When I was visiting in a large Asian nation, the country had officially identified a little over 50 minority groups.  The cultures of these groups certainly had commonalities, but they were still very diverse.  The groups are scattered over an area of thousands of kilometers.  They live in different climates and environments. Some are still semi-nomadic and there is a spectrum of religions they adhere to.  One ministry was looking at a storying approach and they suggested that there was one story set, starting with one particular story, that would communicate most effectively to these people groups.  My friends serving among one of these groups, which I’ll call the Herra, had been wondering where to start. This other ministry told them that this was the story to go with.  My friends checked with the Herra and were disappointed with their response.  Then my friends asked me if I thought that it was the best story to start with.  I asked them if the issues in the story did relate to the Herra and they said that generally the issues did fit the Herra, but it didn’t seem to interest them.  They felt that the Herra were way more interested in other issues.  My friends recognized that having a relationship with the Herra was foundational to talking about spiritual issues.  So, instead of rushing in and making the Herra use a predetermined story set, my friends waited and first took time to get to know the people better. Next they looked for stories that actually fit best in a smaller group within the Herra.  They continued to develop relationships and then as God led, they sought to start with something that related at a more personal level.  They started to deal with real life issues of real people instead of reaching a people group of more than 800.000 with a general worldview applicable story set.  Since they were helping just a few persons engage with scripture in a relevant personal way, these people learned early on to distinguish the truth.  They were free to look at the scripture passages and distinguish the same truths from their honor and shame worldview perspective as I would from my right and wrong worldview.  In turn, these nationals are the people that, over time, become the best persons to help select the best stories to start with.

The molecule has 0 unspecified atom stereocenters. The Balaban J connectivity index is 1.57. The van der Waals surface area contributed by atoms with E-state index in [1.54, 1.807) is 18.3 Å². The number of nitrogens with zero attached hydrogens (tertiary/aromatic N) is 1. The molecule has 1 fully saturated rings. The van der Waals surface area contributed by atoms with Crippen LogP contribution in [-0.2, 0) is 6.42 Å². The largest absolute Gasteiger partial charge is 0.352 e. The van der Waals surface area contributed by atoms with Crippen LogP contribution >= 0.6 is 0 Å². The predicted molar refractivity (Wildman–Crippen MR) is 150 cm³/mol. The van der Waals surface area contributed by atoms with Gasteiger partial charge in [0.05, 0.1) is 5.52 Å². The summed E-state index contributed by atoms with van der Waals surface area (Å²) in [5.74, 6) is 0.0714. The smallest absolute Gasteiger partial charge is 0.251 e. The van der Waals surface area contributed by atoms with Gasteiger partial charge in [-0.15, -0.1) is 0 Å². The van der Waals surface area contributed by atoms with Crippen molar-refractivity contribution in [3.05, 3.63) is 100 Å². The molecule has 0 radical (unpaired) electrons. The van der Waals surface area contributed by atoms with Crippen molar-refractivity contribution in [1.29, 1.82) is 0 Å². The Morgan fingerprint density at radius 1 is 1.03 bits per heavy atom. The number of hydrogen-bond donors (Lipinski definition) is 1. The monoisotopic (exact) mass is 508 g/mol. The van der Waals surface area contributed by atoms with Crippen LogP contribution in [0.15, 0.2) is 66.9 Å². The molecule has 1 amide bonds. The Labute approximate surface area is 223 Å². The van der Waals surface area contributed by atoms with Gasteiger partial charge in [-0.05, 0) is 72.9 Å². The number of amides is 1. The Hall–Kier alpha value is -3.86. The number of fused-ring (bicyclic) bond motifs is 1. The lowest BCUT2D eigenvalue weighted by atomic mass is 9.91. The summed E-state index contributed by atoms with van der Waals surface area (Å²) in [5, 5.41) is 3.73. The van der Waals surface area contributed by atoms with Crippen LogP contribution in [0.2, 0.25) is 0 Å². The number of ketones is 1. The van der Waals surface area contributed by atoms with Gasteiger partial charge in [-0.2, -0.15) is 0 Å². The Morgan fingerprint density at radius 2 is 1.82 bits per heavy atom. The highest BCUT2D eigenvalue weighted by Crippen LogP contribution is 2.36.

There is great value in story sets, but most people are trained so much to use systems, specific tools, and specific methods, that it becomes very difficult for them to think and operate outside these parameters.  Besides that, sets can easily serve as a control mechanism to address specific doctrines even to the extent that we start to bring verses together from different places to make stories to get our point across.  A compilation like that can almost never be defended as scripture by oral learners.  While participating in a storying workshop in Mozambique, the attendees were confronted with a story set based on a clear denominationally colored doctrinal stance, largely from a western perspective.  Some of the stories were compiled from different passages.  The issue is not whether they were scripturally accurate, but they pulled verses together that most oral learners could never defend as a single passage.  Personally it also started to make it harder for me to keep the story straight, since the doctrine started to form the story more than a coherent scripture story from one passage would have done.  In other words, an agenda began to appear and it became much less a discovery of what the Bible was saying.  Next was the amount of stories that were processed in just five days.  Most students were westerners and, despite the workshop facilitator trying to free people up to tell the stories their own way, they told them just like in the manual, lacking naturalness and without the sense of the story teller really having embraced the stories themselves.  One Brazilian lady, who was more orally preference than most of the attendees, struggled with the validity of this approach and she recognized that it did not facilitate engagement with the stories.  While there were multiple factors that the students struggled with, compiled stories with strong doctrinal teaching and a large pre-determined story set were two major issues.  Several students walked away still talking about the story set as if it was a sacred doctrinal set that should not be touched or altered… after all it was based on denominational scholars knowing best what should be in a good generic evangelism set.

 

Scripture is foundational as it is God’s story given to help us to get to know Him and grow in our relationship with Him.  We need to let people start to engage with His stories where they are as people. We need to consider the relationship we have with them, their heart language, their communication art forms, their felt needs and interests, the amount of new things they can process, and most of all their worldview.


    Building relationships and worldview